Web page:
Applications are still in the works to make the Island a sister city to Lake Woebegon. We imagine that only a few small bureaucratics details stand between our present state and certain immortality. The carrier pigeons have been returning with a suspicious wooziness, however and juniper berries are suspected.
Down at the Strand, cars all lined up to let knots of people out onto the wave-lapped beach in the dark. All along the Bay you could see fireworks going off in the far distances. Babylon's synchroed works bracketed the Bridge and personal fireworks lighting up the streets terracing San Bruno Mountain. San Leandro's explosions bloomed way down south, but nothing came out of Oaktown this year due to construction at the Waterfront. Suzie was there with Ned while the stiff, cold wind off of the Bay threw windbreakers and hats on everyone.
Ned was trying to explain why he didn't want to go up to the Russian River for the jazz festival. Or even to the jazz festival in Babylon this year.
"Actually, I don't like jazz," said Ned. "And, to tell the truth, I don't really like you that much. You are too serious."
The wind blew and the explosions went off in the distance. It appeared that some sort of grand finale was in progress. Over at Hunter's Point, the ack-ack of AK-47's fired out from the Project towers speckled the coastline. Now and then, a bottle rocket lifted from one of the yachts at the Island Marina with a whoosh.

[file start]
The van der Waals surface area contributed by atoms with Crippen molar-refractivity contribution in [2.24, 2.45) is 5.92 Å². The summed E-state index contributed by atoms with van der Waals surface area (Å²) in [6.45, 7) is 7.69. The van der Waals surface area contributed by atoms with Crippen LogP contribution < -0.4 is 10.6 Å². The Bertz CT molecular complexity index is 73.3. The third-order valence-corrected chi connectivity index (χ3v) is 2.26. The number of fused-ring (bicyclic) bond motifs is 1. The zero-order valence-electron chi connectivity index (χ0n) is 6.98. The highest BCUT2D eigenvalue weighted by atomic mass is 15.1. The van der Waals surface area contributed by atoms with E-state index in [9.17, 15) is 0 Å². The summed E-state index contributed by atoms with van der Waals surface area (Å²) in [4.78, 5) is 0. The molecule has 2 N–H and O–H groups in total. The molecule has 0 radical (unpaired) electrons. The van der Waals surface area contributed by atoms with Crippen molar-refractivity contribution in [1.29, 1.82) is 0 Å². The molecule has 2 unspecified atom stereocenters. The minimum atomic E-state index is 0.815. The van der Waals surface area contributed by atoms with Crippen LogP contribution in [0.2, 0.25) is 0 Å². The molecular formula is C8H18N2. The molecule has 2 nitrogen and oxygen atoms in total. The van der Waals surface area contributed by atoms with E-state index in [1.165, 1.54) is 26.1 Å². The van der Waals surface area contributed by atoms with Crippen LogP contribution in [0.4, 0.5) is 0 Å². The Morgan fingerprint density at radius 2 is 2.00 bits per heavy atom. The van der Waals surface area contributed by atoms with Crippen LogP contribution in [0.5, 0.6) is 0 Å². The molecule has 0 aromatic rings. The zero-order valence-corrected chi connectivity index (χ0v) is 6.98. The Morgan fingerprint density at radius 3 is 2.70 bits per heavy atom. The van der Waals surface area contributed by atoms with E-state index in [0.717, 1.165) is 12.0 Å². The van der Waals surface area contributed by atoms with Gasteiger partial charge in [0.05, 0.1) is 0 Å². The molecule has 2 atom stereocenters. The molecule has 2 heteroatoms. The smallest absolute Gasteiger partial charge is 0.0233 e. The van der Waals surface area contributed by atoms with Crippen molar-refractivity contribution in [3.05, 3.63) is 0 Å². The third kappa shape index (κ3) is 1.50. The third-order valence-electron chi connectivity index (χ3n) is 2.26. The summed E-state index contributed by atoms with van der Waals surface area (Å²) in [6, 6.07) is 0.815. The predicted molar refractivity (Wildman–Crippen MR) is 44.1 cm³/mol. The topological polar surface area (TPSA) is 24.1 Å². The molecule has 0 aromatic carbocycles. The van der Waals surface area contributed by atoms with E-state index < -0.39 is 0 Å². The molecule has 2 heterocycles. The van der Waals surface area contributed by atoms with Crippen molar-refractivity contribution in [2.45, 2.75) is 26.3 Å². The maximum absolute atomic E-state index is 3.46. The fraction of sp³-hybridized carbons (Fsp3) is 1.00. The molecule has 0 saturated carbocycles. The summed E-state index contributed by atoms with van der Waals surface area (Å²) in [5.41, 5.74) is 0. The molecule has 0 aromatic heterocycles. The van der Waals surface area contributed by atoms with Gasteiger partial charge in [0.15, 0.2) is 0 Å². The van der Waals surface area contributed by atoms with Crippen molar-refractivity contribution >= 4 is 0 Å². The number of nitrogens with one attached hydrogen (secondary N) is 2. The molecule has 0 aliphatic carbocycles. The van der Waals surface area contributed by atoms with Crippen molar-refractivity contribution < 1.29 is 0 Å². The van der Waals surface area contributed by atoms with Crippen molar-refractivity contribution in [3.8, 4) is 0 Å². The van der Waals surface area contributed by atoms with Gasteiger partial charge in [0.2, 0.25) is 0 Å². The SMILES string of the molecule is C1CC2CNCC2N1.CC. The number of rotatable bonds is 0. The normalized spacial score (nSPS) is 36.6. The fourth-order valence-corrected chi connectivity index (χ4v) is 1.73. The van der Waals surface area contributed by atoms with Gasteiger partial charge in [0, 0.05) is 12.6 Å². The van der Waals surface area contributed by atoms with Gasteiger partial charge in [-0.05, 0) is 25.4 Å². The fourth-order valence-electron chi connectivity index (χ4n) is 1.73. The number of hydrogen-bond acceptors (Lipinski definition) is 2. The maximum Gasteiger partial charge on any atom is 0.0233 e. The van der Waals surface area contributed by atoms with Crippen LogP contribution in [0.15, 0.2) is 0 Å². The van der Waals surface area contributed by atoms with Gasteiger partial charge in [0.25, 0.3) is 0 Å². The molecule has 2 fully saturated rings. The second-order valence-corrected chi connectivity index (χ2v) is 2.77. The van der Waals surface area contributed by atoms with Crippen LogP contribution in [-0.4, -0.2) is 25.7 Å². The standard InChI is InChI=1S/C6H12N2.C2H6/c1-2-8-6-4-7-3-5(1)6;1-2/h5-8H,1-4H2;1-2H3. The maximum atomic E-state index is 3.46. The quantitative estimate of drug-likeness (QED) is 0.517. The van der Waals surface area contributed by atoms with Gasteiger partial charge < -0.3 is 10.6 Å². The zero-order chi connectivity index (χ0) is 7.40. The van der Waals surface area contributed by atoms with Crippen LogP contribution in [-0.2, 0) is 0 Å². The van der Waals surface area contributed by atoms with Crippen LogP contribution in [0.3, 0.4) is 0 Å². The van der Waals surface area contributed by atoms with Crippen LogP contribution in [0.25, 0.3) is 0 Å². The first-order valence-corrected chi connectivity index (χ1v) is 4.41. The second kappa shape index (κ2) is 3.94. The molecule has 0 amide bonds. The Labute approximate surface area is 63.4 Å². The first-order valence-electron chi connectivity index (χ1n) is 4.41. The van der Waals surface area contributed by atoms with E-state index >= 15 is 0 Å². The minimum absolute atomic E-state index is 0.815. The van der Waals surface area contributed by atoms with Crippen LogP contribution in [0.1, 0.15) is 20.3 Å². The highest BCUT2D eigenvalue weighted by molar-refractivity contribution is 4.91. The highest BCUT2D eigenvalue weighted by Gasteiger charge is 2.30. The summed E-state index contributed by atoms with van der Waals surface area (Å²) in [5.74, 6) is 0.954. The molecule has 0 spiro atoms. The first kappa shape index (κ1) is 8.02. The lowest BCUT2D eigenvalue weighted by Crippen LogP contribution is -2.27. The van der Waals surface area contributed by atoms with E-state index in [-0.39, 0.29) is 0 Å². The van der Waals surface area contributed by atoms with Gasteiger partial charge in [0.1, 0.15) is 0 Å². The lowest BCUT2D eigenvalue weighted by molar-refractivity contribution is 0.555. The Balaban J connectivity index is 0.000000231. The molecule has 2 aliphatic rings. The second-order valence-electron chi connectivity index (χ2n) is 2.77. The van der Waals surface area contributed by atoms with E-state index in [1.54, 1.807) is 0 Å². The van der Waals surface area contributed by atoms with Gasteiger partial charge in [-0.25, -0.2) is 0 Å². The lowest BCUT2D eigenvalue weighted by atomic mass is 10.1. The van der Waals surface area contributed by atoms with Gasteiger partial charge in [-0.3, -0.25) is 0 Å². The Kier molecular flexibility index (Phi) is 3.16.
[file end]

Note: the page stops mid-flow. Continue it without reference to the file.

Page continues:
"Can't we just have meaningless sex?" Asked Ned, apparently trying to soften the blow. Tact was not his forte.
Suzie shook her head. Actually, she did not like Ned that much either, and a great sense of relief and freedom swept over her on the beach. Finally, she would have time to herself and an end to all these stupid arguments. While Ned muttered apologies and all sorts of embarrassing things, she wondered if Herbie Hancock would play this year with a Latin ensemble.
Later they stumbled over the dunes to the car in the dark. They did not hold hands and he drove her silently to her studio flat.
"Keep in touch," he said.
Now, with the scent of gunpowder in the air, and the ragged remains of sparklers and Black Cats rolling in the gutters, it is the day after the Fourth and in the Old Same Place Bar Suzie occupies her time by reading her anthropology book. Miles Davis plays softly over the speakers.
She wondered if Ned would ever learn how not to be obtuse and cruel and she hoped this would happen before he hooked up with someone else.
"The Bonobo are a friendly tribe, who never fail to demonstrate affection for one another during any chance encounter in the African rain forest . . .".
Its a dark night in a City that knows how to keep its secrets. But in the Old Same Place Bar sits one bartender still trying to puzzle out Life's Persistent Questions.
That's the way it is on the Island. Have a great week.